Tuesday, October 5, 2010

3 Parks in 3 Days

The adventures of Caitlin and Jenny continued with some exciting, but hectic, traveling to Kakamega National Rainforest, Lake Nakuru National Park, and Hell’s Gate National Park all in the weekend before Caitlin was to return back to America.

Caitlin experienced her first Kenyan matatu (van) ride which can only be described with some vivid mental images….Imagine a van meant to hold 12 people, meaning there are 12 seats. However, in Kenya, seats don’t determine the number of passengers. In our matatu ride there were 24 people riding in our van including a few men hanging out of the door, four or more people per row, plus chickens, giant bags of food, mattresses, water tanks, etc. tied to the roof. It is quite an experience to travel by matatu. And while Caitlin was not fond of the smell, there are definitely some adventures that occur while on a matatu whether it be 80’s flashback music, a dancing baby, and an entertaining/drunk seat sharer, etc.

Our fist stop was to Kakamega National Rainforest, the only rainforest in all of Kenya. While it used to be home to gorillas and all sorts of other wildlife, development has reduced it to the habitat of Kenya’s most spectacular bird population. This is a bird watchers paradise with beautiful greenery and birds chirping everywhere. There are also tons of monkeys swinging from tree to tree, tree shaded trails, and a wealth of medical knowledge that we learned about from our Luhya guide.

We stayed in traditional mud bandas (huts) at the Udo campsite. While rustic from the outside, the bandas were quite comfortable inside. Although, we were a wee bit terrified to venture out of our hut at night to use the choo and thus constructed an in-door bathroom consisting of a bucket behind a chair.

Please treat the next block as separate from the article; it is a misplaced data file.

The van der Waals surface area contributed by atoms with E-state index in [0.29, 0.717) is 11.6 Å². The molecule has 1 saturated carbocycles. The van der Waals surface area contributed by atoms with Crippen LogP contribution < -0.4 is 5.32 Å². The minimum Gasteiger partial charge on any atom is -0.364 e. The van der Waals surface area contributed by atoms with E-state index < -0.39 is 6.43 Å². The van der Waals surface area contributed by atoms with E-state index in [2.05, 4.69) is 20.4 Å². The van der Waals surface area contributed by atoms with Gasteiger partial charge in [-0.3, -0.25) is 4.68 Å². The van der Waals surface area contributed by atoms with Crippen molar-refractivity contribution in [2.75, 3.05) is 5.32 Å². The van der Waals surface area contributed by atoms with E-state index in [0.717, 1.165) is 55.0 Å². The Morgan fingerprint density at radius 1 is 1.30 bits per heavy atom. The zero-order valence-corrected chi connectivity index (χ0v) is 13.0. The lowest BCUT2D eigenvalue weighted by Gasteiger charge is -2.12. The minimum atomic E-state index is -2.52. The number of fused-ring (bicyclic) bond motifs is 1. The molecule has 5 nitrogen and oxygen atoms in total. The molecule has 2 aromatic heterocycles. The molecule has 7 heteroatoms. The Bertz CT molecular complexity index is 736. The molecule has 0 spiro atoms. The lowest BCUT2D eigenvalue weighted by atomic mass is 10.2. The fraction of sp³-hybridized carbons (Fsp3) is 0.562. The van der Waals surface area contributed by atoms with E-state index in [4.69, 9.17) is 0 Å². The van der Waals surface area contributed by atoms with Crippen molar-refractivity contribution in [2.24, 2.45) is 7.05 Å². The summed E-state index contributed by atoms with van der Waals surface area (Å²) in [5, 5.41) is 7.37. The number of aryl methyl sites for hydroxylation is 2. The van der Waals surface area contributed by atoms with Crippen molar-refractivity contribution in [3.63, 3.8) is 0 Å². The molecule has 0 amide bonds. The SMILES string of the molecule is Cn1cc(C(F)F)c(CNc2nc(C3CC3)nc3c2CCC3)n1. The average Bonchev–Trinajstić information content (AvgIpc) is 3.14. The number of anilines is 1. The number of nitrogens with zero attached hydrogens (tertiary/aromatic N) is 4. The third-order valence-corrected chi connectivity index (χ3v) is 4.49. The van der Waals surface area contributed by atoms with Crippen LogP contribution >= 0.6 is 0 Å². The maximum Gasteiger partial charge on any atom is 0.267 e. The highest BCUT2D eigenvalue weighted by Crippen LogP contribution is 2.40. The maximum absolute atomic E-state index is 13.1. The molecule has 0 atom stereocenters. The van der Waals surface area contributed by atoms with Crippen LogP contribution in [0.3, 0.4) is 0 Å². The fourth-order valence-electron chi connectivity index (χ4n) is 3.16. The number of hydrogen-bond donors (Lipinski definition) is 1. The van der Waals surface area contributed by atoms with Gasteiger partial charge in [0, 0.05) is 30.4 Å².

Our next destination, after another jampacked matatu ride, was to Nakuru town. Nakuru is Kenya’s largest town and has a lovely laid back atmosphere and quaint restaurants. Caitlin tried her first plate of Ethiopian food here. We entered Lake Nakuru National Park for evening and morning game drives and were thrilled to see a plethora of animals running around everywhere (there were baboons and monkeys jumping on cars). We were able to spot black and white rhinos, a ton of flamingos nestled in the lake itself, Rothschild giraffes, baby baboons, lionesses and their cubs, zebras and many species of birds. While unassuming from the park’s gates, this national park was truly something else. The sheer number of wildlife wandering left and right make it a safari dream come true.

Our last stop on our few day adventure was to Hell’s Gate National Park located outside of Naivasha. This park is unique because it is one of the few parks that allows visitors to walk or bike through it. While it is not the same as being a few feet away from a lion behind the protection of a car frame, wandering through a park in the company of giraffes and zebras is just as fun. We rented bikes (and after relearning how to ride a bike) we headed into the park. We only had a few hours in the park due to Caitlin’s impending departure so we choose a short route to the Obsidian Caves. Along the way we biked through herds of zebras, grazing giraffes and warthogs. The end destination was a few caves composed of layered obsidian rock. While Caitlin’s view of biking adventures was scarred due to a sore derriere, I enjoyed the park greatly. While the animals may not have been as spectacular nor scary (who would want to see a lion while biking?) it was still fun to be biking next to all sorts of wildlife. I hope to go back again soon and explore some more!

Even though a tearful goodbye to Caitlin ensued after our amazing adventures, I still thoroughly enjoyed all of our travels together. It was her first time to Africa and hopefully not last. To all of you who have yet to explore this fascinating continent, karibu!

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